International reaction to crisis in Egypt

By London World Desk

Protesters have intensified their campaign to force Egypt‘s President Hosni Mubarak to quit as world leaders struggled to find a solution to a crisis that has torn up the Middle East political map.

Following are official comments on the crisis from around the world:

Finland’s Foreign Minister Alexander Stubb told Reuters ahead of a European Union meeting to discuss policy on Egypt and Tunisia, among other issues:

“The big picture is that there is something big, something historic happening in the Arab world.

“The genie is out of the bottle and I don’t know whether anyone is able to or wants to put it back in. I know I don’t.

“It’s too early to say whether this is the Berlin Wall moment, or the 1989 moment, because there are of course huge differences between Europe and the Arab world and there are huge differences within the Arab world countries.

“There is, however, one general trend that I think we can all agree on: those countries which are not doing economically well, where people do not feel that their welfare is taken care of, that they don’t have an equal opportunity to prosper, those are the ones that have a tendency to start moving.”

British Prime Minister David Cameron told BBC TV:

“It’s very important that if it’s President Obama or whether it’s me, we’re not saying who should run this country or that country.

“It’s sensible to say that you do have a choice here, this repression, if you opt for that, that will end badly for Egypt, badly for the world. It’s the wrong choice to make.”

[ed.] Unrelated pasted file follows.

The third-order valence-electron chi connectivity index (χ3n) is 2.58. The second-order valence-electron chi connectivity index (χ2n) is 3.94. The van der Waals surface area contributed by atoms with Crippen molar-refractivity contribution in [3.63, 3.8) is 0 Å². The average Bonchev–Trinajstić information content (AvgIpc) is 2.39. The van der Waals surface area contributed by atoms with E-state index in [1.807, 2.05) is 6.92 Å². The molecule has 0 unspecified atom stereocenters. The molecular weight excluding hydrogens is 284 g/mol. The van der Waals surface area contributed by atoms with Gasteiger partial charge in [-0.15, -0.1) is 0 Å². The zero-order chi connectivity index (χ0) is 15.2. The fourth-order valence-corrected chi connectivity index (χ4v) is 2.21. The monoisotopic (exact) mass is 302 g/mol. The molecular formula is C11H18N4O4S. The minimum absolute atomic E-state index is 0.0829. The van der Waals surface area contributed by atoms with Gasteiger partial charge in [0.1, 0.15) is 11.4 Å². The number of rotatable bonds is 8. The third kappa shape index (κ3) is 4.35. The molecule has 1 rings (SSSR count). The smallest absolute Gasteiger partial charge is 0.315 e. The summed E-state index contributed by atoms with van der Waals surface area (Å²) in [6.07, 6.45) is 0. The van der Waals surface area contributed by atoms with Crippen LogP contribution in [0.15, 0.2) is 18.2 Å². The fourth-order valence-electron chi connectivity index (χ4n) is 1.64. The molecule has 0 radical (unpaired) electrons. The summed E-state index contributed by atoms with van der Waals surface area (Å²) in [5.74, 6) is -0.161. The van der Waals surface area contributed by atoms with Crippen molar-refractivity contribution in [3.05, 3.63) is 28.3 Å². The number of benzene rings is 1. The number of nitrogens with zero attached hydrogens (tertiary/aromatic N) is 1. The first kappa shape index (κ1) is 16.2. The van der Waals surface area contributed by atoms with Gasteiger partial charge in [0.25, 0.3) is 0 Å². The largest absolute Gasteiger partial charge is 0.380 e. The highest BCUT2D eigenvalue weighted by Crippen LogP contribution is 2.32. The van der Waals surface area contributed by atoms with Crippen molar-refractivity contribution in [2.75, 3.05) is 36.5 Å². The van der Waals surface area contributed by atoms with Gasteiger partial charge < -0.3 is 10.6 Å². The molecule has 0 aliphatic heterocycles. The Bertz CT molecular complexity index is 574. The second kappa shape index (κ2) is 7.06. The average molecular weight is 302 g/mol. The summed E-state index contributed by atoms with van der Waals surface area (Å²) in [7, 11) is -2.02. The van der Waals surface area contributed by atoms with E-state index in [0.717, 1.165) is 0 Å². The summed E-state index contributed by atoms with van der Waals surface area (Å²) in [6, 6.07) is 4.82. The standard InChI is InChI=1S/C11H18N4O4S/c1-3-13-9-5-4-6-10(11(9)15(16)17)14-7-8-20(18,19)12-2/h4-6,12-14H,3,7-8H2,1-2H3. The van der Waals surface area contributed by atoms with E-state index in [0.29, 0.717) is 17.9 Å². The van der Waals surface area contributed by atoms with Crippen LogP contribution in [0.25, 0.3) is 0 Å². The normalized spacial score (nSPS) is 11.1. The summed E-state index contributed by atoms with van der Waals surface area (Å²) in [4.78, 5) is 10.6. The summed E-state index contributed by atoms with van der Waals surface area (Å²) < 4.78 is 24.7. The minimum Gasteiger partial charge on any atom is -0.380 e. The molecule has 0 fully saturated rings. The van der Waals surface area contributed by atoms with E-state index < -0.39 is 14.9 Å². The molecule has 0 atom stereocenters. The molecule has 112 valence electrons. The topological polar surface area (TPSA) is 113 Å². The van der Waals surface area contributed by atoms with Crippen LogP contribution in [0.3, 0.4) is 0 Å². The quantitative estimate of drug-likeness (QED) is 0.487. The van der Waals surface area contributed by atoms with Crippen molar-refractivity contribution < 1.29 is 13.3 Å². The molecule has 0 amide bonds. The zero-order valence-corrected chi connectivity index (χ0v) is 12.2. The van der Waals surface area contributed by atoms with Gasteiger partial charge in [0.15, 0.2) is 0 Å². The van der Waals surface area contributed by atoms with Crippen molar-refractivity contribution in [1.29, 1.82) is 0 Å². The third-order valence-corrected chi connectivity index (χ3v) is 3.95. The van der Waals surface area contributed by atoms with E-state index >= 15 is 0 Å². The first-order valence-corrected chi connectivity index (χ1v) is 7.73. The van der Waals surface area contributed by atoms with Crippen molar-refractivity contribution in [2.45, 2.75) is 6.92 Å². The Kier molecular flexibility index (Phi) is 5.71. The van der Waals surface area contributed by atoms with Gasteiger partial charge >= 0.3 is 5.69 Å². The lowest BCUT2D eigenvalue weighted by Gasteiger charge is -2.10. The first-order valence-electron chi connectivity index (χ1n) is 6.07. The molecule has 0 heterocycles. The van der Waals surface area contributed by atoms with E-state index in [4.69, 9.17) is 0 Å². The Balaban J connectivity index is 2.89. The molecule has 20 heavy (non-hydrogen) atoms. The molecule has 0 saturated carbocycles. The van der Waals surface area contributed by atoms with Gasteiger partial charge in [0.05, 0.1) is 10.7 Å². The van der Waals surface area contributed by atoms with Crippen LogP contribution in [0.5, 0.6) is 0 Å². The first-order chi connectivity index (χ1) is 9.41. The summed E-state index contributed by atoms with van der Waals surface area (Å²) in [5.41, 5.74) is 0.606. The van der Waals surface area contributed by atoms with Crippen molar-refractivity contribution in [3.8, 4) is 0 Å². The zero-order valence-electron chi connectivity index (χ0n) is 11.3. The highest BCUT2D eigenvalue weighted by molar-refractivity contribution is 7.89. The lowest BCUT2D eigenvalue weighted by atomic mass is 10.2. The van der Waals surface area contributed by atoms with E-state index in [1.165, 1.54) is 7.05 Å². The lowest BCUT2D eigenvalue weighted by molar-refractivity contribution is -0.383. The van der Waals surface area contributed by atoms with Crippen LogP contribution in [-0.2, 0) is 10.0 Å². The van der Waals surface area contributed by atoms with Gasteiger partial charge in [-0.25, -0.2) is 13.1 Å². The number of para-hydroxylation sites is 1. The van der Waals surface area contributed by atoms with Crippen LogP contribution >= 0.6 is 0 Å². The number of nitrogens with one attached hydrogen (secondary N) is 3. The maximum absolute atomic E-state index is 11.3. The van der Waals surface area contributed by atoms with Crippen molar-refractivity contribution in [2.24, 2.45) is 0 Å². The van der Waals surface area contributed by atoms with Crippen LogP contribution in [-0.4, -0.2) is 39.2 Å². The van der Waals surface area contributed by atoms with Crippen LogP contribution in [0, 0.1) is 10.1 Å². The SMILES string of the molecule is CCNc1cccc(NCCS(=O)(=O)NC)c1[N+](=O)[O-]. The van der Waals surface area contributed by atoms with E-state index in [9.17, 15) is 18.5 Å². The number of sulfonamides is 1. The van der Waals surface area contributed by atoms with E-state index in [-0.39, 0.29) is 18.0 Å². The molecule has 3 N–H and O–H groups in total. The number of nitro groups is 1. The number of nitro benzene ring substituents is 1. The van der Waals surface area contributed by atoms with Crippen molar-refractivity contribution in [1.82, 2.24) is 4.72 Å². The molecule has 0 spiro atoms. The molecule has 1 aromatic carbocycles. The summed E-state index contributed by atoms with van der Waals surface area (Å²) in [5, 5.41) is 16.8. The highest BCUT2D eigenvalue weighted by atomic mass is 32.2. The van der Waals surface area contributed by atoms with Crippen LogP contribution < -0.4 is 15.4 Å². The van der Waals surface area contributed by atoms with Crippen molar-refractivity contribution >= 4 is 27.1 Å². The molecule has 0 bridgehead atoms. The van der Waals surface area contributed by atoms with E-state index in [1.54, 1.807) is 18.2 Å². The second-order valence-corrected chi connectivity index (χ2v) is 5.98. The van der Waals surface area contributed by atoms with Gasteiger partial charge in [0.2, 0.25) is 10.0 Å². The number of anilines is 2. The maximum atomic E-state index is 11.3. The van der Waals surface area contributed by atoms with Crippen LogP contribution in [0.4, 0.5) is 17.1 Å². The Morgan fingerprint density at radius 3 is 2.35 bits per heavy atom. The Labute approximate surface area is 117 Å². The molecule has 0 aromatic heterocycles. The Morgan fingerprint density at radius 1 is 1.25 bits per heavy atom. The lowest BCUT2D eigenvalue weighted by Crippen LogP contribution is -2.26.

Germany’s Foreign Ministry spokesman said at a regular news conference:

“We are asking that the current president respect the freedom of opinion of the people and their other civil rights, not to resort to force under any circumstances — that would only help extremists. We are not going to say anyone should step down or someone else should take office.

“That’s something the Egyptians need to decide and where we clearly request from the Egyptian government that all those who want to stand for election can do so.

“Those conditions have to be created and we hold the Egyptian government accountable on that but we won’t ask anyone to step down.”

Middle East peace envoy and former British Prime Minister Tony Blair told Sky News from Jerusalem:

“What is inevitable is there’s going to be change, the question is what change and how do you manage it.

“What is necessary, and this is where I think the western governments, America, the European Union, have got to get themselves into position where they can not merely commentate on this situation but help partner that process of change.”

“I’ve said for years, this is a region in transition. The question is where is it transiting to?

“It can transit to a concept of society and the economy and politics that is 21st century. Or it can be taken backwards into a very reactionary form of religious autocracy, we don’t want that.”

Austrian Foreign Minister Michael Spindelegger said on Austrian radio:

“There is nothing better we can do at the moment. At the end of the day this is a revolution … and (we know) from past examples we have to wait and see how it ends.

Asked if EU foreign ministers would adopt a united front at meeting today: “What I expect is that we agree on the steps, on the procedure that we will use together. With our national foreign policies we all have to pull in the same direction as the European Union.”



About luisyork

Poli Sci graduate with an interest in International Relations and Development. View all posts by luisyork

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